The 20 Most Stunning Green Gemstones

A woman wearing a green gemstone ring and necklace

The emerald is easily the most recognizable green gemstone, but there are also many other great options for your next jewelry piece. They come in many varieties, differing in rarity, durability, and cost.

Green gemstones have long been a popular choice for jewelry thanks to their neutral hue and ability to match many outfits. Here’s everything you should know about these versatile gems.

What are Green Gemstones?

Green gemstones encompass over 100 choices, all of which are varying shades of green. These can include varieties of quartz, green diamonds, and many more that we’ll discuss below.

Emerald is the most sought-after among regular buyers, but it’s not the rarest or most valuable green gem. That title is held by a specific version of jadeite known as Imperial Jade. Its deep green color has made it quite popular among collectors.

Symbolically, green gems represent life, health, renewal, harmony, and other positive, nurturing traits.

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Types of Green Gemstones

Here are some of the most popular green gemstones. 


Aventurine isolated on a white background

Aventurine is a variety of translucent quartz characterized by mineral inclusions that give it a shimmering effect. It’s quite rough when untouched but looks gorgeous once it is polished up.

Aventurine works well for bead craft, as well as making bowls, sculptures, and similar items. It’s more affordable than competitors like jade, and the sparkle lends it a unique look. Aventurine is a relatively cheap stone.

Bloodstone (Heliotrope and Blood Jasper)

Bloodstone isolated on a black background

Bloodstone is a green stone with hematite inclusions that resemble flecks of blood. Its main color can vary from light green to nearly black, and it tends to have an impressive vitreous luster once polished.

Each bloodstone is one-of-a-kind when you examine it closely. The most valuable versions have flecks or swirls of red. Lower-quality gems will have almost no red inclusions. Inclusion patterns vary, so it can be hard to find a gem that has the exact look you’re going for.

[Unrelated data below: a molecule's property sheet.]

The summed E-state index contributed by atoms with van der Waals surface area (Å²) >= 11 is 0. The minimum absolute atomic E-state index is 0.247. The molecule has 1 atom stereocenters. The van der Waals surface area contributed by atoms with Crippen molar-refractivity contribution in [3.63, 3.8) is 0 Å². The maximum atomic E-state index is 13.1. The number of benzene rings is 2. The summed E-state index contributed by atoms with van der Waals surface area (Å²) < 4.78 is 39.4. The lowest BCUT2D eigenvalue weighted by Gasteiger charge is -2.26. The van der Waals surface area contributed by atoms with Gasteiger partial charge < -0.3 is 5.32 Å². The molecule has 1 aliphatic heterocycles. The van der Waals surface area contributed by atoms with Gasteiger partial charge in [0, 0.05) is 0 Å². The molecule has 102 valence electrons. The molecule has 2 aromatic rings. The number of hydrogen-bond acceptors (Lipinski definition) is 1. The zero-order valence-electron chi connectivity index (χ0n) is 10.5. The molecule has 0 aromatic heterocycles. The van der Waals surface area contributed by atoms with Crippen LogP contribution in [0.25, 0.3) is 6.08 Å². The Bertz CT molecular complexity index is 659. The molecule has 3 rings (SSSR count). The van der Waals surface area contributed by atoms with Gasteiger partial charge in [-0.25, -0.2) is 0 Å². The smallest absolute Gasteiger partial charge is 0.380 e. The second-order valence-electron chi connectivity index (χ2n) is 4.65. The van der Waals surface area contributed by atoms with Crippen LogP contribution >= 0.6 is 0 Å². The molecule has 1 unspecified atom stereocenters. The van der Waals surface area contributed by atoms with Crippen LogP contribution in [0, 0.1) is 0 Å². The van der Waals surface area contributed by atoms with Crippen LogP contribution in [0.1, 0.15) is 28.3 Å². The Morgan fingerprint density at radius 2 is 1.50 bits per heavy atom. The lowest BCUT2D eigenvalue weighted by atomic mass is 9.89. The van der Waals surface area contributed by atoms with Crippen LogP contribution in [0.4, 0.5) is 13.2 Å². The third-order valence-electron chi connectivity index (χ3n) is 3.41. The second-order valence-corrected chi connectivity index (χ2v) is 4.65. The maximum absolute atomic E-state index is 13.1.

Bloodstone averages $2-$3 a carat, making it a very affordable option.

Demantoid Garnet

Demantoid garnet isolated on a black background

Demantoid is part of the garnet family, with chromium creating the rich green color. Sometimes ferric iron will add bits of yellow. This stone was first discovered relatively recently in Russia in the mid-1800s.

Demantoids are either dark green or pale with rainbow flashes. This creates an interesting variation between stones. Unfortunately, they’re rare beyond 2 carats, which can affect some design choices. Their rarity also means they’re very expensive, at prices of up to $10,000 per carat.

Green Diamond

Green diamond on against a white background

Natural green diamonds are so rare that most people only ever see them in museums. Of course, this means they are super expensive. Often the green color only exists on the surface, so it takes careful cutting to maintain the hue.

Genuine green diamonds have amazing colors. The Dresden Green Diamond is one of the most famous diamonds in the world. It is possible to produce artificial green diamonds, so tracing sources is critical when shopping for genuine stones.

Green Sapphire

Green sapphire on a white background

Green sapphires range from light to medium green, often with secondary colors of yellow and blue. This produces a wider variety of hues in each stone.

Green sapphire is a little-known stone, so it’s affordable although it’s rare. As a type of sapphire, it’s also hard and durable. These stones are difficult to buy online; the variety of colors possible in a single stone may not show up in photos. It can be hard to assess its color unless you see it in person.

Green sapphires can cost up to $1,000 per carat but are often available at a lower price.

Green Topaz

Several green topaz stones on a jewelry stand

Green topaz is a rare variant of topaz, presenting as a pale, greenish-yellow color. In most cases, the hue comes from the presence of chromium.